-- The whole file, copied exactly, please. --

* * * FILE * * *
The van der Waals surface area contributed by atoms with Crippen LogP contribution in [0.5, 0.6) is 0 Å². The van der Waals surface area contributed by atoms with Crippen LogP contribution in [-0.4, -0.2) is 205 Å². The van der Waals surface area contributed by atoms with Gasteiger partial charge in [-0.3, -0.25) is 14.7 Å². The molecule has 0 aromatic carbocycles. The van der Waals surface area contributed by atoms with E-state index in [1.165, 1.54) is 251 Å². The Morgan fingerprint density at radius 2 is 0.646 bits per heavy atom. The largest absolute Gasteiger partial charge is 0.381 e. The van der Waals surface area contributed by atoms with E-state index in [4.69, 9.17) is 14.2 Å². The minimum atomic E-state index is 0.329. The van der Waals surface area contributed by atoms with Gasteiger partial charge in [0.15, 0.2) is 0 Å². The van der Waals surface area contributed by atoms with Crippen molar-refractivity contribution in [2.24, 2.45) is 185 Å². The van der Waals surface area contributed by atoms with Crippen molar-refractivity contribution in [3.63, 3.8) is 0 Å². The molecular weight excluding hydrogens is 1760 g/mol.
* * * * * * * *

The van der Waals surface area contributed by atoms with Crippen LogP contribution in [0.5, 0.6) is 0 Å². The van der Waals surface area contributed by atoms with Crippen LogP contribution in [-0.4, -0.2) is 205 Å². The van der Waals surface area contributed by atoms with Gasteiger partial charge in [-0.3, -0.25) is 14.7 Å². The molecule has 0 aromatic carbocycles. The van der Waals surface area contributed by atoms with E-state index in [1.165, 1.54) is 251 Å². The Morgan fingerprint density at radius 2 is 0.646 bits per heavy atom. The largest absolute Gasteiger partial charge is 0.381 e. The van der Waals surface area contributed by atoms with E-state index in [4.69, 9.17) is 14.2 Å². The minimum atomic E-state index is 0.329. The van der Waals surface area contributed by atoms with Gasteiger partial charge in [0.15, 0.2) is 0 Å². The van der Waals surface area contributed by atoms with Crippen molar-refractivity contribution in [2.24, 2.45) is 185 Å². The van der Waals surface area contributed by atoms with Crippen molar-refractivity contribution in [3.63, 3.8) is 0 Å². The molecular weight excluding hydrogens is 1760 g/mol.